Inside the Capitol

Tuesday, September 04, 2007

9-12 Our Smallest County: Still Fighting


Syndicated Columnist


      SANTA FE -- We visited Harding County last week to take the ashes of my wife's mother, Genevieve Duncan, to her final resting place in the Roy Cemetery.

      Things haven't changed much over the years. The grazing land was a beautiful green around Wagon Mound where we turned off I-25. It remained that way until we climbed out of the Canadian River Canyon and made our way into Roy past much drier fields.

      As we prepared to place the gravestone, a light rain began to fall. Soon lightening and a heavy rain sent us scurrying to our vehicles. Maybe it was a good omen. Genevieve always had a way of making things happen.

      Back in town, we stopped by the village clerk's office to visit Mary Helen Menapace who knew both Genevieve and her husband Wayne when they taught school in the 1930s.

      That was during the beginning of a long decline for the county. Only a decade earlier, in 1921, Harding County had been created out of parts of Union and Mora counties. The region was a bustling part of the Eastern Plains Homestead Area and had a population of nearly 5,000.

      In the 1920 elections, residents of the area flexed their political muscle and through hard work elected both members of the state House of Representatives from Mora County and both representatives from Union County. And they elected the one senator from Union County.

      Bolstered by a delegation composed of five of the six legislators representing the two counties that would have to give up territory, residents of the proposed new county hit Santa Fe with arm-twisting enthusiasm.

      Genevieve's father, Roy Brock, got himself appointed to the County and County Lines Committee and the Reapportionment Committee. That helped pave the way for successful House passage of legislation creating a new county.

      A majority of the delegation was Republican, in a Republican-controlled Legislature. Gov. Merritt Mechem also was a Republican. With the added advantage of proposing their county be named after the newly-elected Republican President Warren G. Harding, success was theirs.

      Unfortunately for Brock, subsequent events started going south quickly. Dry land farming methods that had been successful in Iowa, didn't work in arid New Mexico. Like so many other farmers in the area, Brock couldn't prove up his homestead and lost his land at Mills. He moved in to Roy and reactivated his pharmacist license. But then he lost his bid for re-election from his new county.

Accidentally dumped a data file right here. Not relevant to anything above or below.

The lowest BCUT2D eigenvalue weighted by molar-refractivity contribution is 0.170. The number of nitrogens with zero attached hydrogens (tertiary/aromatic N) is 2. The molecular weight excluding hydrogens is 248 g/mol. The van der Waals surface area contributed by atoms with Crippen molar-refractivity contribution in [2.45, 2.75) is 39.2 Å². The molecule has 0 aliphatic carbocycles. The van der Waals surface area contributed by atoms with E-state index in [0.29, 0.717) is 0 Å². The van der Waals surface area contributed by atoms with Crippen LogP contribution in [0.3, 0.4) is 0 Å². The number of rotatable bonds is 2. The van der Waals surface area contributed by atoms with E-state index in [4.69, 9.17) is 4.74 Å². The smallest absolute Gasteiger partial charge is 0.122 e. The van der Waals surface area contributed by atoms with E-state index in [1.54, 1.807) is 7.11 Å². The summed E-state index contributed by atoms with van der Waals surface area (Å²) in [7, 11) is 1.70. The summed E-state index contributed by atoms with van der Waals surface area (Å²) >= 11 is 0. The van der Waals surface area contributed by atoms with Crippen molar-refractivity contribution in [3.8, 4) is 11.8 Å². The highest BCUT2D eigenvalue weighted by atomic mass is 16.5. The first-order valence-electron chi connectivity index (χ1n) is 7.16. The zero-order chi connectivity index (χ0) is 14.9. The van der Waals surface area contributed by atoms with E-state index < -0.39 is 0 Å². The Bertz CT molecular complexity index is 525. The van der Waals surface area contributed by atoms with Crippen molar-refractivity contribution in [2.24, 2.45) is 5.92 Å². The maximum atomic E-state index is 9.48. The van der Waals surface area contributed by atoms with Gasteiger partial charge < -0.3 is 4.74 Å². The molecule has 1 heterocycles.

Harding County was having its problems too. The unified effort that brought it into existence evaporated when it came time to choose a county seat. Roy and Mosquero, the two largest towns in the county were competitors on all fronts. Mosquero succeeded in becoming the county seat but the two fight about it to this day.

      Symptomatic of that split, Genevieve's father is buried in the Mosquero cemetery. That meant Genevieve had to chose between being buried next to her father in Mosquero or her mother in Roy, where her grandfather also is buried.

      Scarcely 10 years after Harding County's birth, the Great Depression, followed by the Dust Bowl, knocked the county into a tailspin from which it still is trying to recover. Large numbers saw their livelihoods blow away during the '30s.

      Each decade since the 1930s has seen Harding County lose 500 to 1,000 residents. Its population in 2000 was 810. A 2005 estimate puts it at 740, our state's smallest county. But Harding County is still kicking, despite occasional reported efforts by Union County to get it back.

      An early warning of hard times ahead for the county might have been the rapid fall from grace of its namesake, President Harding. Soon after attaining office in 1921, Harding's immense popularity began to plummet.

   He was the victim, not of his political enemies, but of the greedy friends whom he appointed to office. One of these was Secretary of the Interior Albert Fall, one of New Mexico's first two senators.

WED, 9-12-07


JAY MILLER, 3 La Tusa, Santa Fe, NM 87505

(ph) 982-2723, (fax) 984-0982, (e-mail)



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